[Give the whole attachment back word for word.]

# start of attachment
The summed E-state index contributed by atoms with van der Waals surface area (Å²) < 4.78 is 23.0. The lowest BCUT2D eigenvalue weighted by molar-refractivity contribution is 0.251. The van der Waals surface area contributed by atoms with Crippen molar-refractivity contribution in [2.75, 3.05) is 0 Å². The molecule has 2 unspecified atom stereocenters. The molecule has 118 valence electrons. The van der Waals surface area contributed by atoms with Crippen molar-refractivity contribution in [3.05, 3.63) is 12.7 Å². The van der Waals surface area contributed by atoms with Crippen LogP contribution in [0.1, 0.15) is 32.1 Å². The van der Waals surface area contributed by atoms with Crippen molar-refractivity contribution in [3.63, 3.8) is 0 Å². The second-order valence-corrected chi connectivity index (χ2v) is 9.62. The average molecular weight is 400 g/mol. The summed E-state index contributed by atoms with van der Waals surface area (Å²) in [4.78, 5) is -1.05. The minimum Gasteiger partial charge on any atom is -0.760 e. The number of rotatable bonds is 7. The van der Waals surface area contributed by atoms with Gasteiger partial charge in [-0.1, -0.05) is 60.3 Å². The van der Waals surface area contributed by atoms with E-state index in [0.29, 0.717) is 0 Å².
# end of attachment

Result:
The summed E-state index contributed by atoms with van der Waals surface area (Å²) < 4.78 is 23.0. The lowest BCUT2D eigenvalue weighted by molar-refractivity contribution is 0.251. The van der Waals surface area contributed by atoms with Crippen molar-refractivity contribution in [2.75, 3.05) is 0 Å². The molecule has 2 unspecified atom stereocenters. The molecule has 118 valence electrons. The van der Waals surface area contributed by atoms with Crippen molar-refractivity contribution in [3.05, 3.63) is 12.7 Å². The van der Waals surface area contributed by atoms with Crippen LogP contribution in [0.1, 0.15) is 32.1 Å². The van der Waals surface area contributed by atoms with Crippen molar-refractivity contribution in [3.63, 3.8) is 0 Å². The second-order valence-corrected chi connectivity index (χ2v) is 9.62. The average molecular weight is 400 g/mol. The summed E-state index contributed by atoms with van der Waals surface area (Å²) in [4.78, 5) is -1.05. The minimum Gasteiger partial charge on any atom is -0.760 e. The number of rotatable bonds is 7. The van der Waals surface area contributed by atoms with Gasteiger partial charge in [-0.1, -0.05) is 60.3 Å². The van der Waals surface area contributed by atoms with E-state index in [0.29, 0.717) is 0 Å².